Reactive Airway Disease-Adult
|Airways to Lungs|
|Copyright © Nucleus Medical Media, Inc.|
- Family history of reactive airway disease or asthma
- History of allergies
- Tightness in the chest
- Shortness of breath
- Difficulty breathing
- Bronchodilators to open the airways
- Corticosteroid medications to reduce inflammation
- Mast cell stabilizers or leukotriene inhibitors that can prevent inflammation
- Combination of these medications
Preventing Flare up
- Take precautions by getting the seasonal flu and pneumonia vaccines.
- If seasonal allergens are a trigger:
- Keep windows closed when possible. This is especially important during high pollen seasons in late morning and afternoon.
- Talk to you doctor about any adjustments that need to be made to your care plan around allergy season.
- Consider getting allergy shots, if your symptoms are chronic and you are not responding to other treatments.
- If household dust is a trigger:
- Have someone else vacuum for you. If you must vacuum, wear a dust mask. Consider getting HEPA filters for your vacuum cleaner.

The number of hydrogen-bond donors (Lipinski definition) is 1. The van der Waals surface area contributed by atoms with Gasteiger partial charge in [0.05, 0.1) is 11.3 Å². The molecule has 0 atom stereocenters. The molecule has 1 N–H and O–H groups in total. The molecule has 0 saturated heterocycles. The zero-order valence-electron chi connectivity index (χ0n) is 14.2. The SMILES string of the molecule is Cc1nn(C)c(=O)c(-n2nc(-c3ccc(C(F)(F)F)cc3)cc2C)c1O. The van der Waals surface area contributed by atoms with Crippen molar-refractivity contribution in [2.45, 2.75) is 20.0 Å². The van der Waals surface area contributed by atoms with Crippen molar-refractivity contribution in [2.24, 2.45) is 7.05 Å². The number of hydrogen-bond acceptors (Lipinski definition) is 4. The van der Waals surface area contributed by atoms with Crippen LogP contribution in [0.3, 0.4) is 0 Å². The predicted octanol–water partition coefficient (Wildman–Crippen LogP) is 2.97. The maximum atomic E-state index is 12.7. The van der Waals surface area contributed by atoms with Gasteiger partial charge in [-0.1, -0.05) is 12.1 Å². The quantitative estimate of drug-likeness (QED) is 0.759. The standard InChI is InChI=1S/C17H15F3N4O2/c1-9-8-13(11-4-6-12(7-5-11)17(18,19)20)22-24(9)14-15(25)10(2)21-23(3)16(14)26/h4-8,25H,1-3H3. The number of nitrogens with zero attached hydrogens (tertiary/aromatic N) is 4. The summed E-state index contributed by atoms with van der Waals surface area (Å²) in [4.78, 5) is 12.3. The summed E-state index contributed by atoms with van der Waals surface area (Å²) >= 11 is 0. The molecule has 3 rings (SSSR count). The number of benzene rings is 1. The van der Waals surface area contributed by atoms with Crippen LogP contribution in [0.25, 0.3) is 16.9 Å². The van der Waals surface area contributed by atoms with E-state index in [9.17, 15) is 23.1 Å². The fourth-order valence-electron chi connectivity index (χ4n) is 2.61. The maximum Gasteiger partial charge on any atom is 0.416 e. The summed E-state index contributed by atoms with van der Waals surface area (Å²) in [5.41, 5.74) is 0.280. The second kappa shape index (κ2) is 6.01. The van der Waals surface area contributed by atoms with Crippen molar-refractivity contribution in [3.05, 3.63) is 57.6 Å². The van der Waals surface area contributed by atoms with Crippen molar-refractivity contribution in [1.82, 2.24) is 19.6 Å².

- Use dust cover on mattress or pillows. If you don't have a cover on your pillow, wash it once per week in hot water.
- Wash all towels and linens in hot water.
- Avoid exposure to pets. Do not allow pets in the bedroom.
- If chemicals and strong scents are triggers—Avoid breathing in chemicals or anything with a strong scent like perfumes or scented candles.
- Be cautious around wood-burning stoves or fireplaces. This can be triggers for some.
American Academy of Asthma & Immunology http://www.aaaai.org
FamilyDoctor—American Academy of Family Physicians http://familydoctor.org
The Asthma Society of Canada http://www.asthma.ca
Health Canada http://www.hc-sc.gc.ca
Asthma and reactive airway disease (RAD). Nationwide Children’s Hospital website. Available at: http://www.nationwidechildrens.org/gd/applications/heh/pdf/HH-I-11.pdf. Accessed July 8, 2013.
Benich JJ, Carek PJ. Evaluation of the patient with chronic cough. Am Fam Physician. 2011;84(8):887-892.
Brooks SM, Weiss MA, et al. Reactive airways dysfunction syndrome (RADS). Persistent asthma syndrome after high level irritant exposures. Chest. 1985;88(3):376-384.
Harber P. Reactive airways disease syndrome. West J Med. 1988 Jan;148(1):79.
- Reviewer: Michael Woods, MD
- Review Date: 08/2014 -
- Update Date: 08/29/2013 -
This content is reviewed regularly and is updated when new and relevant evidence is made available. This information is neither intended nor implied to be a substitute for professional medical advice. Always seek the advice of your physician or other qualified health provider prior to starting any new treatment or with questions regarding a medical condition.
Copyright © EBSCO Publishing
All rights reserved.